All’s not well with Swalwell: Axios reported this week that California Rep. Eric Swalwell, a Democrat from the East Bay, may have been compromised by a Chinese agent, with whom he had a personal relationship. Swalwell responded to the leaked disclosures by (surprise!) blaming Trump.
His response is ironic given that Swalwell was one of the biggest purveyors of the leak-driven conspiracy theory that President Trump was compromised by the Russians. Swalwell parlayed intelligence community leaks to land routine cable news spots and grow his celebrity to the point he even ran for the Democratic nomination for president.
Buckets of ink were spilled by the media in breathlessly reporting these Russia allegations. Yet now that the shoe is on the other foot, the mainstream media’s silence is deafening. The handful of stories in California outlets have been wire stories – or of the “Republicans pounce” variety. (These bury the actual allegations under copy about how Republicans are exploiting them for partisan aims.) The line between mainstream media and liberal activism continues to blur.
Victor Joecks, former head of the Nevada Policy Research Institute and CPC partner, has a good column on this media blackout in the Las Vegas Review-Journal.
The advantages of ballot measures: In his latest CPC contribution, Edward Ring explains the benefits of California’s ballot measures, highlighting how they allow Californians to circumvent the government union-dominated state legislature. He reports on the numerous successful pro-liberty ballot measures in Oxnard on Election Day: “What has happened in Oxnard sets an inspiring example for reform activists in every city and county in California.” Thanks to ballot measures, Oxnard was able to pass permit simplicity, open meetings, and street maintenance.
The disadvantages of ballot measures: In a Washington Times op-ed this week, I point out — as I have done in this newsletter before — the dangers of ballot measures, namely how they amount to little more than the tyranny of the majority: “’Majority rules,’ cloaked in popular appeals for ‘democracy,’ is a core tenet of the left’s governing philosophy,” but “at what point are individual rights to property and liberty more important than the will of the majority?”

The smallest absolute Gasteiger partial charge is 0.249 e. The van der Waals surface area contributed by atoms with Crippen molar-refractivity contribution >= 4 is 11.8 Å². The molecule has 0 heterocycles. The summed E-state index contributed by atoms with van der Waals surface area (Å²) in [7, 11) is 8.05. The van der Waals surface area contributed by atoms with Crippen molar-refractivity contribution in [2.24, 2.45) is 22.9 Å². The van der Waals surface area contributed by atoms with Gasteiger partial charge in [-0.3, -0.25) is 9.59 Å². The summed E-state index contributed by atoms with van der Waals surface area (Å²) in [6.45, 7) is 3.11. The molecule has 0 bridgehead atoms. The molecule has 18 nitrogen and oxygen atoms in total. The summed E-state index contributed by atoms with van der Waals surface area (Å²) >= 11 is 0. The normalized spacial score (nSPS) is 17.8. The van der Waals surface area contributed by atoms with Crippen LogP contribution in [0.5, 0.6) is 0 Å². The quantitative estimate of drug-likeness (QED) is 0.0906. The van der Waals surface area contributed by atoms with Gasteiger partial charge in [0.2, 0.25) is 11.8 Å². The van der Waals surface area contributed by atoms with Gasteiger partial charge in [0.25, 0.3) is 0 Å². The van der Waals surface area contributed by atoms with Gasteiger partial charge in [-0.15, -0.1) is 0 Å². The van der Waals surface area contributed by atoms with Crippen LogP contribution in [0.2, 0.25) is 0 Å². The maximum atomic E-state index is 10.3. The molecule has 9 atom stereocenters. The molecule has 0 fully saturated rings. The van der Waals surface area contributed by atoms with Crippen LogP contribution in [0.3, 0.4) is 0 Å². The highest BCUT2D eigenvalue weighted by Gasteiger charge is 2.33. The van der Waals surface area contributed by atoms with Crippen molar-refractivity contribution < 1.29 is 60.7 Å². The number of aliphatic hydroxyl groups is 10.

California’s extended unemployment benefits may be financing terrorism: The distribution of California’s extended unemployment benefits has (unsurprisingly) been a complete boondoggle. As reported by the Wall Street Journal editorial page this week: “On Monday, Bank of America, which contracted with the state government to issue benefit debit cards, identified some $2 billion in suspicious activities with many claims filed in the names of infants, centenarians and people living outside the U.S. The bank said fraudulent payments may be financing terrorists and illicit arms purchases. ‘The scale of program fraud in California is unique,’ the bank wrote to legislators…”
Charter schools again in the crosshairs: In his latest CPC contribution, Larry Sand discusses the looming threat facing charter schools from the incoming Biden administration. Larry destroys the ridiculous notion, hawked. by teachers unions, that charter schools are unaccountable: “Unlike traditional unionized public schools… charter schools are actually accountable. On a regular basis, they must gain the approval of their authorizing body and, most importantly, they have to please their customers – children and their parents. If they don’t do a good job, they cease to exist.” Ironically, it’s the state’s union-run schools that are allowed to fail for decades without penalty or reform. That’s unaccountability.
Fighting against Lily Eskelsen García for Education Secretary: Parent advocates are pushing back on rumored Education Secretary nominee Lily Eskelsen García, who’s a fierce opponent of school choice. As Jeanne Allen, president and CEO of the Center for Education Reform, notes in Forbes, “She has compared choice for poor kids to ‘snake oil,’ and has argued that ‘everything about ‘school choice’ leaves students out in the cold.'”